When you are working in customer service, no matter which industry, customers should be your friends.
Why should they be a friend? To quote Sam Walton “There is only one boss. The customer. And he can fire everybody in the company from the chairman on down, simply by spending his money somewhere else.”
You have to build customers trust.
I have been with Chillibreeze for six years now and building customers’ trust is the best thing that I have learned throughout these years. This did not happen in a day; it started from day one and gradually increased with every experience. This habit has been ingrained so deeply in me that whatever I do, I always keep my customer in mind. Whatever I communicate with customers, it should be worthy of their time.
I joined Chillibreeze in 2012. At the start of my career in Chillibreeze, I was being trained by Suresh, now a Manager. I had a rough start because I had a hard time understanding and meeting the expectation of the customers. I was very slow in executing, understanding instructions. I lacked in paying sufficient attention to detail due to which my training got extended.
I focused on skill development
At the end of my training, I was given a month to improve my performance before I could move on to probation. I was sad and disappointed with myself. When I saw my colleagues moving to become probationers, I knew that I had to get out of my comfort zone and get to where my batch mates were.
I was determined to succeed and spent extra time working on improving my skills. I cut my lunch break to 15 minutes. I came into work an hour early.
It took me three months to come up to the skill levels of my team-mates and format PowerPoint decks to the point that were customer ready.
I recall a particular day April 6, 2012, when James, deputy manager had presented a challenge to me. He asked me to work on a project of 60 slides in one day. It would typically take me eight hours or more to work on 60 slides.
It is a credit to Suresh’s coaching that I was able to complete the project in six hours!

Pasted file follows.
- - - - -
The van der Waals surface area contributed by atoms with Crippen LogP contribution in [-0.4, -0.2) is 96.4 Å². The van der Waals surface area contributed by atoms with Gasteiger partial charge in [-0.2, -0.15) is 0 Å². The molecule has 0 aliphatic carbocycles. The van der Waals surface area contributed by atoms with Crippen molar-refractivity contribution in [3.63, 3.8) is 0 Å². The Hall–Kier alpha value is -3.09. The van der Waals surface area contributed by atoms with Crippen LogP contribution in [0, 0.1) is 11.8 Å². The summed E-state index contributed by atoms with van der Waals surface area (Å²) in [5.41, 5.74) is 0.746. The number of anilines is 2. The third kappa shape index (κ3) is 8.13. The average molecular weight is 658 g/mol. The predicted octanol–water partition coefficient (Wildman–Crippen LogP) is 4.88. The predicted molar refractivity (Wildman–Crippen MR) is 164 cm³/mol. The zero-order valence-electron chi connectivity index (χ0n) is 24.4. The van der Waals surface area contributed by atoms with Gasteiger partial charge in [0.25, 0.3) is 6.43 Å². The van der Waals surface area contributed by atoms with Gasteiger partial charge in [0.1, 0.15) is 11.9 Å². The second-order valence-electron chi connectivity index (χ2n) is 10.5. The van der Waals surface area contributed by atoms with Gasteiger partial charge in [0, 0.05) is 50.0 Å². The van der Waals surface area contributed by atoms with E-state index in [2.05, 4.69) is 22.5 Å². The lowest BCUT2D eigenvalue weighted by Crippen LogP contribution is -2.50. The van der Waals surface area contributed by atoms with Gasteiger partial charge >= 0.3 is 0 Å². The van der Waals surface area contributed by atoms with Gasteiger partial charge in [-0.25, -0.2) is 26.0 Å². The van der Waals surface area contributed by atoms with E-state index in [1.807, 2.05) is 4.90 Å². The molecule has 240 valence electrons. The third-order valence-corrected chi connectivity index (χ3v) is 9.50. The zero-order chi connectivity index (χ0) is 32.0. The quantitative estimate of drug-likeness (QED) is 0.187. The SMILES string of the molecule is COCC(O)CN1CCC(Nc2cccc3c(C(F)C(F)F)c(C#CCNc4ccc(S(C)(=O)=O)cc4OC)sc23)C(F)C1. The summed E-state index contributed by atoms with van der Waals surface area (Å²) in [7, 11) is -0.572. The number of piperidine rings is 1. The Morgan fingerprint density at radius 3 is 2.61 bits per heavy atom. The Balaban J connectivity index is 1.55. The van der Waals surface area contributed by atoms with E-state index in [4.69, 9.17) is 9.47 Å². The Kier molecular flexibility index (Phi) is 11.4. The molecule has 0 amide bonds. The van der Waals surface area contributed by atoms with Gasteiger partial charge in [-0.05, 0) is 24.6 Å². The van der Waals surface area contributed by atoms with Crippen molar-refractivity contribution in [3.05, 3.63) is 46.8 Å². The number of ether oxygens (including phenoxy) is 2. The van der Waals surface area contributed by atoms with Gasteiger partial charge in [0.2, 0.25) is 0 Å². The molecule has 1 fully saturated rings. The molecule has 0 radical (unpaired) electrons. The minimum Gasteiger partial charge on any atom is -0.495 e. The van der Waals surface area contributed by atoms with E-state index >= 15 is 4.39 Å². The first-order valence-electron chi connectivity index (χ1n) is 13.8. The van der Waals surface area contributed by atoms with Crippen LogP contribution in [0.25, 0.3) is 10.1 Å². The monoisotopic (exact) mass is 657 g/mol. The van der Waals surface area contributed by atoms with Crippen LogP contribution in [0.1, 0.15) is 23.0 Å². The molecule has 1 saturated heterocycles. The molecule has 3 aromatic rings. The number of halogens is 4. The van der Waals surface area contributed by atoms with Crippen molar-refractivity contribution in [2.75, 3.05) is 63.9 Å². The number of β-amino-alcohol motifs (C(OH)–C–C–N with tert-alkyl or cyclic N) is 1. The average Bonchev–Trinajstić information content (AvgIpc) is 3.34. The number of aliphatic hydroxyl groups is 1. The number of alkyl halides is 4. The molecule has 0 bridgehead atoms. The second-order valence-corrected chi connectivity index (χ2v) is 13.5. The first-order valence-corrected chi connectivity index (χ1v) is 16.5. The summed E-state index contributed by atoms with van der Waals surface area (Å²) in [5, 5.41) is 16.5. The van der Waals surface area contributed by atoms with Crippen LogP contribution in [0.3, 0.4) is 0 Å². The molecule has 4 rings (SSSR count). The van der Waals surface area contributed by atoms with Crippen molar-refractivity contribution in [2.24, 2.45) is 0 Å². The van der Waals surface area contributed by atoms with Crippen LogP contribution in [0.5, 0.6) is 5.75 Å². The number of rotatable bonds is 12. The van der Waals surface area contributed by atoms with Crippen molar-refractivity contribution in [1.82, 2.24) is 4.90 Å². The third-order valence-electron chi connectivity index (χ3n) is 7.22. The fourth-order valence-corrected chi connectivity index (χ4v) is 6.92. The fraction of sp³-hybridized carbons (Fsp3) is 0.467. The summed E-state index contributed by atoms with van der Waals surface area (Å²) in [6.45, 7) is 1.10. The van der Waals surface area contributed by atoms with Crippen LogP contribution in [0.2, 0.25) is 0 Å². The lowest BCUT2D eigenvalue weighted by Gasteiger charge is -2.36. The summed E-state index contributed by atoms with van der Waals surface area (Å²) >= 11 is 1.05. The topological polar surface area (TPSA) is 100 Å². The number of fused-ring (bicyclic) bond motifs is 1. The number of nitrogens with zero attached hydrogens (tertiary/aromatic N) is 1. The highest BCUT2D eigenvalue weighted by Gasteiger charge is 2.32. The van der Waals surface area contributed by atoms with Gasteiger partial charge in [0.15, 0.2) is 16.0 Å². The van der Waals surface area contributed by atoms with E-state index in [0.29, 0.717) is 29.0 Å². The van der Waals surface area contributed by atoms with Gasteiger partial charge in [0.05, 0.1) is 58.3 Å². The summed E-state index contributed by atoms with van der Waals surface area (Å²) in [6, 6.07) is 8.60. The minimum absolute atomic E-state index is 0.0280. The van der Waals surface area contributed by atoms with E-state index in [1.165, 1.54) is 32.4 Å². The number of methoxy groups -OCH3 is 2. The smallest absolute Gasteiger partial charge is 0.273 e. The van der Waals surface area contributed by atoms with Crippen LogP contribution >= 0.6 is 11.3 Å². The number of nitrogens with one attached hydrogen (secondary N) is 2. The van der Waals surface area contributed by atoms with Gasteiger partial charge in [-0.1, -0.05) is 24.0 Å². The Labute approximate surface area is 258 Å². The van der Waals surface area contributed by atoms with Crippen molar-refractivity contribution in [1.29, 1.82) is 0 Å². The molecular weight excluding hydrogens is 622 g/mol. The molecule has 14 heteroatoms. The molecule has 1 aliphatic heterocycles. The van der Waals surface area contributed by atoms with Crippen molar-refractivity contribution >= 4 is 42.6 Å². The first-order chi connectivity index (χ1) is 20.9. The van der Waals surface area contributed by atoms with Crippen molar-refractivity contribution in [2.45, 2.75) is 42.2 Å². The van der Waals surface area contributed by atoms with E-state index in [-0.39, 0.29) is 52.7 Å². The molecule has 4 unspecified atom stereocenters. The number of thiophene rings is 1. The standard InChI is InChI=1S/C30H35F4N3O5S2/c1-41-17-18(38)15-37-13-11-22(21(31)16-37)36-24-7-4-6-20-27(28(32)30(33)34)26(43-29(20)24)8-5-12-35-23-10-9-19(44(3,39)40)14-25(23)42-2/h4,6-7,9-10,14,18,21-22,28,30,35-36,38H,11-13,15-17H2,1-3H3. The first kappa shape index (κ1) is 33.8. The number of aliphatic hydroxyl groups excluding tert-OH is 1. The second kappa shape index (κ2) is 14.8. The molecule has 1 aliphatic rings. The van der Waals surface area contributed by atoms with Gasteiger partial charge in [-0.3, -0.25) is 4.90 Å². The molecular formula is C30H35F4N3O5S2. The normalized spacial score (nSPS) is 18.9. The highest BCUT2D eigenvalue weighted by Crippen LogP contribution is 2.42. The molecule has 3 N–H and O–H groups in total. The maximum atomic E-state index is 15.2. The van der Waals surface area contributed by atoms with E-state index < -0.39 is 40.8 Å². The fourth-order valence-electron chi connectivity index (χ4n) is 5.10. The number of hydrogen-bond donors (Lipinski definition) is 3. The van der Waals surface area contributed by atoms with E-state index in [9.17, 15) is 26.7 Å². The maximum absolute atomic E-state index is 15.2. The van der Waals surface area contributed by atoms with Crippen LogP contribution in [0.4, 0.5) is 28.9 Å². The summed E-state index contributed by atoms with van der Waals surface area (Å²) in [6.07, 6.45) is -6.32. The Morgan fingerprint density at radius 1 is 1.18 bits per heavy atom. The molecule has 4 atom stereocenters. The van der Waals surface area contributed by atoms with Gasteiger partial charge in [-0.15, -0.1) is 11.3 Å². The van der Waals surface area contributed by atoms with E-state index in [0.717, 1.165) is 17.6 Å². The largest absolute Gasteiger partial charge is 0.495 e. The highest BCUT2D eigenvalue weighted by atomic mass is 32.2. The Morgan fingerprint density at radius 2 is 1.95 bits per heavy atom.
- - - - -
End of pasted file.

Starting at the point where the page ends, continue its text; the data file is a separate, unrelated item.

With each day and each project, my confidence increased. My understanding of each customer’s requirement grew to a point where my teammates sought me out for guidance.
Communicating with customers
Communicating with customers did not come naturally to me. Initially, I had a lot of difficulties expressing my responses and thoughts in writing.
I was always concerned about whether I was communicating well. Was I using the right words? Was my grammar correct? Was my tone right? My mentors, James and Suresh, who had six years of experience, showed me the ins and outs of communicating with customers. With their support, I gained confidence and was quickly learning on my own. And learning fast!
I would read the email trail, analyze each response and assess whether my responses were suitable for various contexts and situations.
But responding to emails was not enough; we needed to be able to provide solutions to our customers. We needed to capture and understand every detail of each request, execute the instructions flawlessly and meet their expectations.
James began to see the improvement in my formatting skills, and my ability to understand and breakdown emails from customers. I was finally allowed to be the Point of Contact. I was thrilled to be chosen for responsibility.
When I bent a rule to make a quick decision